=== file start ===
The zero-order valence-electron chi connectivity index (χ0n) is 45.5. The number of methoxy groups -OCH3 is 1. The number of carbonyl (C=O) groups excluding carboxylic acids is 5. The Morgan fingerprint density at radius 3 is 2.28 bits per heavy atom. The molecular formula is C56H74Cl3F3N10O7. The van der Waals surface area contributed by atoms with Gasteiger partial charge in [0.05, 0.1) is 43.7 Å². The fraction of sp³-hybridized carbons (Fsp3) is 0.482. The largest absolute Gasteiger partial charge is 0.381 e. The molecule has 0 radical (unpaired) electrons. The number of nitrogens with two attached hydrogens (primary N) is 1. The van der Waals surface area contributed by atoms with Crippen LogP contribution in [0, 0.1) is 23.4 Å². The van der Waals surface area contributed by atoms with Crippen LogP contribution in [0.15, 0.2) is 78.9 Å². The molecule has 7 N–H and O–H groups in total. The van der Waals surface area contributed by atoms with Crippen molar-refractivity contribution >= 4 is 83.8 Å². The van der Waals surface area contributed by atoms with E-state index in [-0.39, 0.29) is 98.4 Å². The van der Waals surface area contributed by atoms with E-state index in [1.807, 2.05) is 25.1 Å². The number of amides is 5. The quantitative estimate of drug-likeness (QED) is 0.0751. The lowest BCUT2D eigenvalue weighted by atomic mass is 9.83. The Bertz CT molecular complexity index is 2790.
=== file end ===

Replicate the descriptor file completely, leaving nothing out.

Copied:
The zero-order valence-electron chi connectivity index (χ0n) is 45.5. The number of methoxy groups -OCH3 is 1. The number of carbonyl (C=O) groups excluding carboxylic acids is 5. The Morgan fingerprint density at radius 3 is 2.28 bits per heavy atom. The molecular formula is C56H74Cl3F3N10O7. The van der Waals surface area contributed by atoms with Gasteiger partial charge in [0.05, 0.1) is 43.7 Å². The fraction of sp³-hybridized carbons (Fsp3) is 0.482. The largest absolute Gasteiger partial charge is 0.381 e. The molecule has 0 radical (unpaired) electrons. The number of nitrogens with two attached hydrogens (primary N) is 1. The van der Waals surface area contributed by atoms with Crippen LogP contribution in [0, 0.1) is 23.4 Å². The van der Waals surface area contributed by atoms with Crippen LogP contribution in [0.15, 0.2) is 78.9 Å². The molecule has 7 N–H and O–H groups in total. The van der Waals surface area contributed by atoms with Crippen molar-refractivity contribution >= 4 is 83.8 Å². The van der Waals surface area contributed by atoms with E-state index in [-0.39, 0.29) is 98.4 Å². The van der Waals surface area contributed by atoms with E-state index in [1.807, 2.05) is 25.1 Å². The number of amides is 5. The quantitative estimate of drug-likeness (QED) is 0.0751. The lowest BCUT2D eigenvalue weighted by atomic mass is 9.83. The Bertz CT molecular complexity index is 2790.